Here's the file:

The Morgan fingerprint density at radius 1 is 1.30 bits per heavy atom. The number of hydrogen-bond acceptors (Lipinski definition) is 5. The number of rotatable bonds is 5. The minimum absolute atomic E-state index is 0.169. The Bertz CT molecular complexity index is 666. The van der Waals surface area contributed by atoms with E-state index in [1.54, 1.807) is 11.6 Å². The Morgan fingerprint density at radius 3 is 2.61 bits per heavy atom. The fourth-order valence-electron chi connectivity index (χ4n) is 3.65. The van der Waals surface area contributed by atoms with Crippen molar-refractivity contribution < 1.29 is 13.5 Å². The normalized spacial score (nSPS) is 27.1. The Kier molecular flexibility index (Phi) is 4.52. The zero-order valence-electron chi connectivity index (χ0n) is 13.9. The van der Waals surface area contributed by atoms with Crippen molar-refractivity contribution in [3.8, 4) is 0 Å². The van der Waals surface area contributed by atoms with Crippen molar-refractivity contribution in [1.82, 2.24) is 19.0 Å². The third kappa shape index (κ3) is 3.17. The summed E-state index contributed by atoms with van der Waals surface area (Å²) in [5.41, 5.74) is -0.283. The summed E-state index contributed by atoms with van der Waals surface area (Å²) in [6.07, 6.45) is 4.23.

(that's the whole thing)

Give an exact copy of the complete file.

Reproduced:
The Morgan fingerprint density at radius 1 is 1.30 bits per heavy atom. The number of hydrogen-bond acceptors (Lipinski definition) is 5. The number of rotatable bonds is 5. The minimum absolute atomic E-state index is 0.169. The Bertz CT molecular complexity index is 666. The van der Waals surface area contributed by atoms with E-state index in [1.54, 1.807) is 11.6 Å². The Morgan fingerprint density at radius 3 is 2.61 bits per heavy atom. The fourth-order valence-electron chi connectivity index (χ4n) is 3.65. The van der Waals surface area contributed by atoms with Crippen molar-refractivity contribution < 1.29 is 13.5 Å². The normalized spacial score (nSPS) is 27.1. The Kier molecular flexibility index (Phi) is 4.52. The zero-order valence-electron chi connectivity index (χ0n) is 13.9. The van der Waals surface area contributed by atoms with Crippen molar-refractivity contribution in [3.8, 4) is 0 Å². The van der Waals surface area contributed by atoms with Crippen molar-refractivity contribution in [1.82, 2.24) is 19.0 Å². The third kappa shape index (κ3) is 3.17. The summed E-state index contributed by atoms with van der Waals surface area (Å²) in [5.41, 5.74) is -0.283. The summed E-state index contributed by atoms with van der Waals surface area (Å²) in [6.07, 6.45) is 4.23.